In defendants' motion to bar plaintiff's witnesses, defendants contend that the Court should prohibit Janika Love, Jazmine Briggs, Sharilette McDonald, and Travontrez Brown from testifying and should strike those witnesses because their testimony is irrelevant. Plaintiff seeks to introduce these witnesses testimony to show that Officer Harris has Tasered other individuals in investigatory stops similar to plaintiff's stop. Specifically, plaintiff seeks to offer Travontrez Brown to testify that during an investigatory stop, Officer Harris handcuffed him, took him to another officer's squad car, forced him face first and face down into the squad car, and then repeatedly proceeded to Tase Brown, all because Brown made a statement to another passenger expressing his displeasure with being stopped. Janika Love is being proffered to testify that she was also Tased by Officer Harris after she was handcuffed and placed in the back of his squad car with two other females following a verbal dispute with another female. Jazmine Briggs is being proffered to testify that she saw the other two girls in the back of the squad car with Love Tased repeatedly. Sharilette McDonald is being proffered to testify that she was repeatedly Tased by Officer Harris, causing her to drop her son on the floor and subjecting him to this same Taser shock, after she refused to let officers take her son when she went to the Madison Police Department to file a complaint.
Defendants argue that plaintiff intends to elicit testimony from the above witnesses pertaining to irrelevant and unrelated arrests. Specifically, defendants contend that in excessive use of force cases, evidence of prior incidents of misconduct involving a police officer is inadmissible. Plaintiff contends that because defendant Harris raised the affirmative defense of self- defense, evidence of commission of prior crimes or acts of misconduct may be admissible to prove motive, intent, identity, absence of mistake or any material question other than the propensity to commit a crime.
"The Federal Rules of Evidence, not provisions of state law, govern the admissibility of evidence in federal court." Park v. City of Chi., 297 F.3d 606, 611 (7th Cir. 2002); see also Schrott v. Bristol-Myers Squibb Co., 403 F.3d 940, 943 (7th Cir. 2005) ("Federal courts do, and must, apply both the Federal Rules of Evidence and other evidentiary rulings derived from federal statutes, Supreme Court decisions, or other sources of federal law, in their proceedings."). Despite this, plaintiff cites solely to Illinois state law in support of her position that the evidence at issue should be admitted. While state law may affect relevancy determinations, see Schrott, 403 F.3d at 943, that does not take away from the fact that the Federal Rules of Evidence apply in this case, and that under Seventh Circuit precedent, evidence of an officer's intent or motivation is irrelevant to whether he acted objectively reasonable in light of the facts and circumstances confronting him.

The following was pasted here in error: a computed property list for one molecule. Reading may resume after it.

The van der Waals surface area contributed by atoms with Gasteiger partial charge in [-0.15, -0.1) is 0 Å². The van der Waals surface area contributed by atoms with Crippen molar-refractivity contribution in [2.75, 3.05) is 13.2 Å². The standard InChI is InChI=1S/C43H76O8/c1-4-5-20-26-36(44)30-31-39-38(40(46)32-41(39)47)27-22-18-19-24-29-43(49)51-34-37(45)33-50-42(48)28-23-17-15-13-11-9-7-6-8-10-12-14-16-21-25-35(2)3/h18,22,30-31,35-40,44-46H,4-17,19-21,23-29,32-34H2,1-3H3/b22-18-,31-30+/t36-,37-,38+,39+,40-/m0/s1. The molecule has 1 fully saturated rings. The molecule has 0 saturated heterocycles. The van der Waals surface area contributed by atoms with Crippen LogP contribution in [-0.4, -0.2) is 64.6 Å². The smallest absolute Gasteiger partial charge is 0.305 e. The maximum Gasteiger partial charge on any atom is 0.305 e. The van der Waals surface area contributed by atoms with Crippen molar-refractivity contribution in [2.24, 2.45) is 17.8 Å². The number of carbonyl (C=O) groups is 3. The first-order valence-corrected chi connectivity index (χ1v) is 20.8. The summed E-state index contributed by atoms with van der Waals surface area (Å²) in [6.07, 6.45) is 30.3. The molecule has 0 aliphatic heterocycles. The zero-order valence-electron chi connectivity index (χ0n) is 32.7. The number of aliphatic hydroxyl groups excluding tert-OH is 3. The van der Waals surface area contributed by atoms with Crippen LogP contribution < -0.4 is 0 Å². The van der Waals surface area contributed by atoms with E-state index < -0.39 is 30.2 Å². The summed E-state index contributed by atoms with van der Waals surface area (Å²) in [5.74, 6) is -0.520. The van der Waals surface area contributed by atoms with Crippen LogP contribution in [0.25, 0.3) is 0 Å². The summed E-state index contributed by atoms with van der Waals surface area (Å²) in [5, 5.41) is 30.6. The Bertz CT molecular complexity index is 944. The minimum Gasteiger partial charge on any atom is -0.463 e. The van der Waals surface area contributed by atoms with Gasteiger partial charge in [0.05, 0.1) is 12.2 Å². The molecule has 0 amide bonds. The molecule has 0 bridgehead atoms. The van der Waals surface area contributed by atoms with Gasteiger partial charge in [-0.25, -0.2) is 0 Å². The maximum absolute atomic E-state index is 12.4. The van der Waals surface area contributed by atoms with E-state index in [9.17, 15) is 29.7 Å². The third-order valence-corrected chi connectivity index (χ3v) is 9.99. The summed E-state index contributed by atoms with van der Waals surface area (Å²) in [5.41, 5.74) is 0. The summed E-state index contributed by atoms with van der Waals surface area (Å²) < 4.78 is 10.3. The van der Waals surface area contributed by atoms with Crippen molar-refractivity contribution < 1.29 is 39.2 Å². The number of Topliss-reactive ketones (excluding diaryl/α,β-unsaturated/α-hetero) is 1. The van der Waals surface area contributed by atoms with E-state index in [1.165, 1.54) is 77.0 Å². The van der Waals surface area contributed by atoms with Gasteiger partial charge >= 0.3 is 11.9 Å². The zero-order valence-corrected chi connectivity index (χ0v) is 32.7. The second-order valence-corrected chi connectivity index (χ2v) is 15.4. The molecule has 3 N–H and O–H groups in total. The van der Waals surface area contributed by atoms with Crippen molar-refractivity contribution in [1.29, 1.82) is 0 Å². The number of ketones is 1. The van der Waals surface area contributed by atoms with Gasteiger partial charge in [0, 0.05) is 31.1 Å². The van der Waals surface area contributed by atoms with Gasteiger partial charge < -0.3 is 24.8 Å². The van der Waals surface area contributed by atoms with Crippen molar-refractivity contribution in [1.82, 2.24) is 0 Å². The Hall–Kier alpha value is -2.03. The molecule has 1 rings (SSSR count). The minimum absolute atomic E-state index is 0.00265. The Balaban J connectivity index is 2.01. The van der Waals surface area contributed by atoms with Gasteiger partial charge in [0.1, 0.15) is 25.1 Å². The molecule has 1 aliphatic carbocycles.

The issue under the Fourth Amendment is whether the officer's actions were objectively reasonable in light of the facts and circumstances confronting him. Graham v. Connor, 490 U.S. 386, 397 (1989); Common v. City of Chi., 661 F.3d 940, 2011 U.S. App. LEXIS 21178, at *4 (7th Cir. 2011); Richman v. Sheahan, 512 F.3d 876, 882 (7th Cir. 2008); Soller v. Moore, 84 F.3d 964, 968 (7th Cir. 1996). The officer's intent or motivation in using force is irrelevant in a Fourth Amendment case. Graham, 490 U.S. at 397; Richman, 512 F.3d at 882; Soller, 84 F.3d at 968. "This standard requires that a fact finder analyze whether the officer's actions are objectively reasonable in light of the facts and under the circumstances confronting the officer at the time of the incident, without regard to the underlying motive or intent of the officer, and without the benefit of hindsight." Common, 2011 U.S. App. LEXIS 18301 at *4. The only thing that matters is whether the officer's force was objectively reasonable. Richman, 512 F.3d at 882. "'[E]vidence outside the time frame of the shooting is irrelevant and prejudicial.'" Common, 2011 U.S. App. LEXIS 18301 at *5 (quoting Palmquist v. Selvik, 111 F.3d 1332, 1339 (7th Cir. 1997)). The reasonableness of a particular use of force must be judged from the perspective of a reasonable officer on the scene, rather than with 20/20 hindsight. Abdullahi v. City of Madison, 423 F.3d 763, 768 (7th Cir. 2005). The calculus of the reasonableness must take into account that police officers are often forced to make split-second judgments in circumstances that are tense, uncertain, and rapidly evolving. Id. Nevertheless, there may be certain circumstances, where evidence outside the officer's knowledge is admissible for certain purposes. See Common, 2011 U.S. App. LEXIS 18301 at *6 (citing Sherrod v. Berry, 856 F.2d 802, 806 (7th Cir. 1998)).
Here, plaintiff seeks to introduce evidence of prior incidents where Officer Harris allegedly used excessive force by Tasing individuals during the course of his employment as a police officer. Plaintiff agues this evidence should be admitted to show Officer Harris's intent or motivation. This evidence is inadmissible. The case law is clear that an officer's intent or motivation is irrelevant to the Fourth Amendment's ...